Neonatal Hydrotherapy on the NICU
Published: 24 May 2016
Published: 24 May 2016
As a brand-new physiotherapist barely twenty-four years old, I found myself working as the lead on the Burn Unit at a major trauma centre in North America. It was a wee bit intimidating. The specialised protocols, extensive need for precautions and generalised fear of the ‘big screw-up’ kept me on my toes. But let me just say, the Burn Unit’s got nothing on the Neonatal Intensive Care Unit. That place will put the fear of the Almighty (meaning, of course, the nurses) into any physiotherapist.
NICU nurses are very protective of their charges - and rightfully so. Anything that disrupts the Zen in that place means additional stressors on amped-up bambini. So imagine the reaction that a might get if she entered the NICU and said, ‘Today, we try pool therapy!’
I first became aware that physiotherapists dared to bring the benefits of ‘aquatic therapy’ into the NICU in the 1990s. At that time I was the Editor in Chief of the Journal of Aquatic Physical Therapy and I came across a pilot study published in 1983 by Jane Sweeney, PT, PhD, PCS.
(Note: Sweeney’s name is now synonymous with many of the advances in water-based treatments on the NICU. Even the swaddled bathing techniques I outlined in an earlier article borrowed heavily from her ideas.)
When I first heard of neonatal hydrotherapy, I pictured Sweeney rolling a mini Hubbard tank of sorts onto the unit, wrestling lines and leads and horrified parents; frankly, in my head, it looked insane. Of course, my visualisation was nothing near reality, but the fascination was planted. From that original pilot study, I have kept tabs and read with delight every development in this esoteric field.
To a newborn, neonatal units must appear exceedingly loud, astonishingly bright, unbelievably chaotic and intermittently painful. Nurses do everything they can to maximise the peace and comfort of their charges, but there is only so much that can be done. So, any technique that can reduce pain, decrease physical stressors, induce sleep and increase hunger and the tendency to suck - all without robbing the infant of energy - is like a gift from the NICU gods.
Aquatic therapy, performed by a physiotherapist on the unit in a specialised warm basin, can be this gift. It’s not the same thing as swaddled bathing (although swaddled bathing borrows heavily from the protocols established by the physio Sweeney). In swaddled bathing, the intent is to handle, clean and calm the infant without producing physical stressor or temperature variation. The emphasis is on quickness and little is done to encourage specific movements. In aquatic physiotherapy (or neonatal hydrotherapy as it was originally called), the intent is different.
With aquatic physiotherapy, the goal is to improve the neonate’s capacity for sleep as well as the quantity and duration of sucking, and to decrease pain, especially post-invasive procedure.In 2015, the Cochrane Collection published their findings of the benefits of non-pharmacological management of infant and young child procedural pain. Their findings showed that these little ones gained the most benefit from non-nutritive sucking, swaddling/facilitated tucking, and rocking/holding (Pillai Riddell et al. 2015).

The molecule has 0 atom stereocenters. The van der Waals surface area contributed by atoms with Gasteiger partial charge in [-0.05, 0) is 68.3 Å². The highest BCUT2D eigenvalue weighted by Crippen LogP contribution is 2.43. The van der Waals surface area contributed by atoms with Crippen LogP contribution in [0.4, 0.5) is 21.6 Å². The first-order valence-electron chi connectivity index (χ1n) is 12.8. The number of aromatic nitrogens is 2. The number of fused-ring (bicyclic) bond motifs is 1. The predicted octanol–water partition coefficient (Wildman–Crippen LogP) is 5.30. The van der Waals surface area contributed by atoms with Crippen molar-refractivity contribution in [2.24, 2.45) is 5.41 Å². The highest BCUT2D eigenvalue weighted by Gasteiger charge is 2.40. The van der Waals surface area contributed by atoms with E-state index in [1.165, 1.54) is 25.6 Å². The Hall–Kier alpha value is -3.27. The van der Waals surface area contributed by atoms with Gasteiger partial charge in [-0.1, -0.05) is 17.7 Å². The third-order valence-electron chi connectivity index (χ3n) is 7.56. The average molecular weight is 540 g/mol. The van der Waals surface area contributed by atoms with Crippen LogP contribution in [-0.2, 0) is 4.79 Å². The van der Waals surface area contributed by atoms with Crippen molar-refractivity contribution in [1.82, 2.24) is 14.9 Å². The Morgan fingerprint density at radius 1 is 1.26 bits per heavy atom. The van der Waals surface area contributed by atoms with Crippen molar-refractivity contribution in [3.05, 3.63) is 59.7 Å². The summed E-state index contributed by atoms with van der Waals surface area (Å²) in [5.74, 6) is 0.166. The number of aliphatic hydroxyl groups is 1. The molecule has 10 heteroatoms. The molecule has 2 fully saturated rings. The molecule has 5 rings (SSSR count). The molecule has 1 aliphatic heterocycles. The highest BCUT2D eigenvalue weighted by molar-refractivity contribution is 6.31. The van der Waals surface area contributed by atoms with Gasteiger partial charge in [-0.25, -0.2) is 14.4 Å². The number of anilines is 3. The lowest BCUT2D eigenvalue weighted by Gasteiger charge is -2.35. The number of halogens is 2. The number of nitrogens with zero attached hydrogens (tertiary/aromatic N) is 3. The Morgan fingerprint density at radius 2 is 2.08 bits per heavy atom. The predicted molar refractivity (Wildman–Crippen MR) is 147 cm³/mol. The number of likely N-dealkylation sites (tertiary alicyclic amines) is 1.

Neonatal hydrotherapy allows physiotherapists trained to work in the NICU to marry the use of rocking and holding patterns with immersion in a soothing warm water environment. The techniques also make use of swaddling both during and after the session to help maintain temperature and decrease the stress that premature infants feel when they are not flexed and held closely bound.
Infants who are being considered for aquatic sessions should be medically stable and have either lost their umbilical cord or have the cord covered with a bio-occlusive dressing, according to Sweeney. Children who remain on ventilator support, those whose temperatures remain unstable and those who are experiencing apnea or episodes of bradycardia are not candidates for this technique. (See Sweeney’s suggestions for greater details on evaluating a child’s candidacy.)
As already discussed, neonatal hydrotherapy is not the same as swaddled bathing. An experienced clinician can manage a seven-to-eight-minute swaddled bathing session without a helping hand, even on the littlest neonate.
Neonatal hydrotherapy works best with two caregivers. While this is not essential, having one person at the head and shoulder area and another at the lumbar and pelvis region makes more movement possible. The baby starts out swaddled in a flexed position, neutrally postured. Upon immersion, there is an opportunity for water adjustment by the child. After a minute or two, guided movement patterns are performed from a base of stability. One clinician stabilises (e.g. the head and shoulders) and the other promotes movement (at the lumbar spine and pelvis).
Therapists looking for potential movement patterns should consider the Accordion, Rotating Accordion, Near Leg and Far Leg Watsu patterns described by Schoedinger in ‘Watsu in Aquatic Rehabilitation’. Sessions are performed in near 98° Fahrenheit (36.7° celsius) water in specialised basins lasting no more than ten minutes and end in swaddling and – when possible – nursing.
Practitioners who are interested in exploring the exploding world of physiotherapists working in the NICU are directed to Chokshi. Clinicians who are not yet sold on the need for swaddling during bath time should take a look at this 2014 study comparing the effects of swaddled and conventional bathing methods on body temperature and crying duration.
The evidence is accumulating. Warm water immersion, especially when coupled with skilled movement exploration, is becoming an important, safe and viable option on the NICU.